There’s a great deal of excitement over Tuesday’s announcement that Chevrolet will power Fernando Alonso’s McLaren entry in the 103rd Indianapolis 500 next May. Quite frankly, after McLaren severed ties with Honda last year, there was no other choice, unless a third manufacturer magically appeared in INDYCAR (something that could not occur between December and May, a five-month period).
So it’s kind of a yawner, but one with a bit of historical perspective. Chevrolet propelled every McLaren CanAm car back in the late 1960s and early 1970s, a time when McLaren was the most successful CanAm constructor, winning more than 40 races. It’s been 47 years since the partnership ended, so this will be a return to the papaya-hued company’s initial engine supplier – albeit in a very different venue and type of motorsport.
The twin-turbo 2.2-liter Chevy Indy V6 is the reigning Indianapolis 500 engine, one that powered Aussie Will Power to his first Indy 500 victory last May; Chevy has conquered The Brickyard three times since returning to the Greatest Spectacle in Racing in 2012. With this engine, McLaren hopes to assist Alonso as he vies for racing’s Triple Crown: Monaco F1, 24 Hours of Le Mans and Indy 500.
The announcement comes little more than a week after Alonso sampled Jimmie Johnson’s Chevrolet Impala NASCAR race car in Bahrain the day after the Formula 1 season finale. It was also announced last week that the Spaniard is racing a Cadillac, also produced by General Motors, in the upcoming Rolex 24 at Daytona next month.
“McLaren and Chevrolet have a shared pedigree in North American motorsport,” said Zak Brown, chief executive of McLaren Racing, “and the opportunity to reunite the two brands for this special event was just too good to pass up. The company’s reputation in IndyCar and at this special race is first-class and they will be a powerful partner.”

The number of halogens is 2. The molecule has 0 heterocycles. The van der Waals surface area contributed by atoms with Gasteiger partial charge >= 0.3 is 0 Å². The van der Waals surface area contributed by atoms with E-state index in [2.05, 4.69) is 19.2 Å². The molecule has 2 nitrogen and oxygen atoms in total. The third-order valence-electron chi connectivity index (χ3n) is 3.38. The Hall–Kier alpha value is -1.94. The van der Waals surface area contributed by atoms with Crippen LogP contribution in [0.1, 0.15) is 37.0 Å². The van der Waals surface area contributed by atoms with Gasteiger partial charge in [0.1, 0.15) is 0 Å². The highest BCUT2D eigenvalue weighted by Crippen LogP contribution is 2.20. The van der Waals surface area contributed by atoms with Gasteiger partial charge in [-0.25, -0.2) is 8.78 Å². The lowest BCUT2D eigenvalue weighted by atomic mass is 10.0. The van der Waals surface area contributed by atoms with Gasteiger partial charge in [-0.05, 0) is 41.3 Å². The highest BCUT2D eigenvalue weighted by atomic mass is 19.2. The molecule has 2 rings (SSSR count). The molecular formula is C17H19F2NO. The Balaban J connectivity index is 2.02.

Chevrolet re-entered the IndyCar Series seven seasons ago and have captured victories in 73 of 118 races, winning the series’ manufacturer championship six times and the series’ driver and owner titles five times.
“Chevrolet and McLaren have a storied racing history dating back to the mid-1960s,” noted Jim Campbell, U.S. vice president of performance vehicles and motorsports for Chevrolet. “It will be special to partner with McLaren at the 2019 Indianapolis 500. When Fernando is on-track, it’s electric. He generates excitement among fans everywhere.”
According to Bob Fernley, president of McLaren IndyCar, “Our partnership with Chevrolet is a key piece of our plan for the 2019 Indy 500. As the reigning winning engine, the Chevrolet motor puts us in a strong position to contest this incredibly challenging event.”
In his initial 2017 Indy 500 start driving for McLaren-Honda-Andretti Racing, Fernando Alonso qualified in the Fast Nine, making him eligible for pole position, and achieved fifth starting spot. Despite failing to finish the race after his second Honda engine failure in that contest on the 179th lap, Alonso was clearly on-pace throughout, comfortable with driving an oval and clearly enjoying the challenge. He finished 24th and earned Rookie of the Year honors.
Further details on McLaren Racing’s Indy 500 project will be shared, the team said, in due course.